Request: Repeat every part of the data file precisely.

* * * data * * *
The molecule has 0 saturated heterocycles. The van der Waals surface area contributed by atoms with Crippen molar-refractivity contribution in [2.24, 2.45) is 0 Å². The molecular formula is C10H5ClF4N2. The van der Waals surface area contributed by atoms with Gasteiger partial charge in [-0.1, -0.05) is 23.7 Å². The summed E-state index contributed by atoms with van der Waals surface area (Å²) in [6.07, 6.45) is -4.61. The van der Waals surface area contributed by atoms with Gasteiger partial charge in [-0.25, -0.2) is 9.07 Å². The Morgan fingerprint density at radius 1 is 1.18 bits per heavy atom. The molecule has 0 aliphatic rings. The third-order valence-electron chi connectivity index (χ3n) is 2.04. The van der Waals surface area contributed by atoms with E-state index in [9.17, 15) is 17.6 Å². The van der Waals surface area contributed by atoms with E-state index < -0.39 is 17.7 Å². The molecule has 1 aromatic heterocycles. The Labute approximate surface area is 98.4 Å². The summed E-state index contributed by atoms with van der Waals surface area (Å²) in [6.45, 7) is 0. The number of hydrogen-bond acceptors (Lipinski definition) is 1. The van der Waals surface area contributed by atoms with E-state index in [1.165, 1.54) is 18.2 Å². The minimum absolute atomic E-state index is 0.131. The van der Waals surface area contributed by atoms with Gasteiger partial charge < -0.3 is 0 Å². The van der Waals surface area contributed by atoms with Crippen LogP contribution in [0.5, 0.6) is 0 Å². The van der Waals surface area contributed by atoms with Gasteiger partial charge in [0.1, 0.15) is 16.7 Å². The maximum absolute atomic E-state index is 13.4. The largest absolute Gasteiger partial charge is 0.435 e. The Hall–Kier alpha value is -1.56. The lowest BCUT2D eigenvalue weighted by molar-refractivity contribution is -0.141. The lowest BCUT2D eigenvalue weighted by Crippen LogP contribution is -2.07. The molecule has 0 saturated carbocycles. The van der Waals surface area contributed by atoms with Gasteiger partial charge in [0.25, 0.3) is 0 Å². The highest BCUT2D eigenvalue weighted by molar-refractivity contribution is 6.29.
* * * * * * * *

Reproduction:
The molecule has 0 saturated heterocycles. The van der Waals surface area contributed by atoms with Crippen molar-refractivity contribution in [2.24, 2.45) is 0 Å². The molecular formula is C10H5ClF4N2. The van der Waals surface area contributed by atoms with Gasteiger partial charge in [-0.1, -0.05) is 23.7 Å². The summed E-state index contributed by atoms with van der Waals surface area (Å²) in [6.07, 6.45) is -4.61. The van der Waals surface area contributed by atoms with Gasteiger partial charge in [-0.25, -0.2) is 9.07 Å². The Morgan fingerprint density at radius 1 is 1.18 bits per heavy atom. The molecule has 0 aliphatic rings. The third-order valence-electron chi connectivity index (χ3n) is 2.04. The van der Waals surface area contributed by atoms with E-state index in [9.17, 15) is 17.6 Å². The van der Waals surface area contributed by atoms with E-state index < -0.39 is 17.7 Å². The molecule has 1 aromatic heterocycles. The Labute approximate surface area is 98.4 Å². The summed E-state index contributed by atoms with van der Waals surface area (Å²) in [6.45, 7) is 0. The number of hydrogen-bond acceptors (Lipinski definition) is 1. The van der Waals surface area contributed by atoms with E-state index in [1.165, 1.54) is 18.2 Å². The minimum absolute atomic E-state index is 0.131. The van der Waals surface area contributed by atoms with Gasteiger partial charge < -0.3 is 0 Å². The van der Waals surface area contributed by atoms with Crippen LogP contribution in [0.5, 0.6) is 0 Å². The van der Waals surface area contributed by atoms with Gasteiger partial charge in [0.1, 0.15) is 16.7 Å². The maximum absolute atomic E-state index is 13.4. The largest absolute Gasteiger partial charge is 0.435 e. The Hall–Kier alpha value is -1.56. The lowest BCUT2D eigenvalue weighted by molar-refractivity contribution is -0.141. The lowest BCUT2D eigenvalue weighted by Crippen LogP contribution is -2.07. The molecule has 0 saturated carbocycles. The van der Waals surface area contributed by atoms with Gasteiger partial charge in [0.25, 0.3) is 0 Å². The highest BCUT2D eigenvalue weighted by molar-refractivity contribution is 6.29.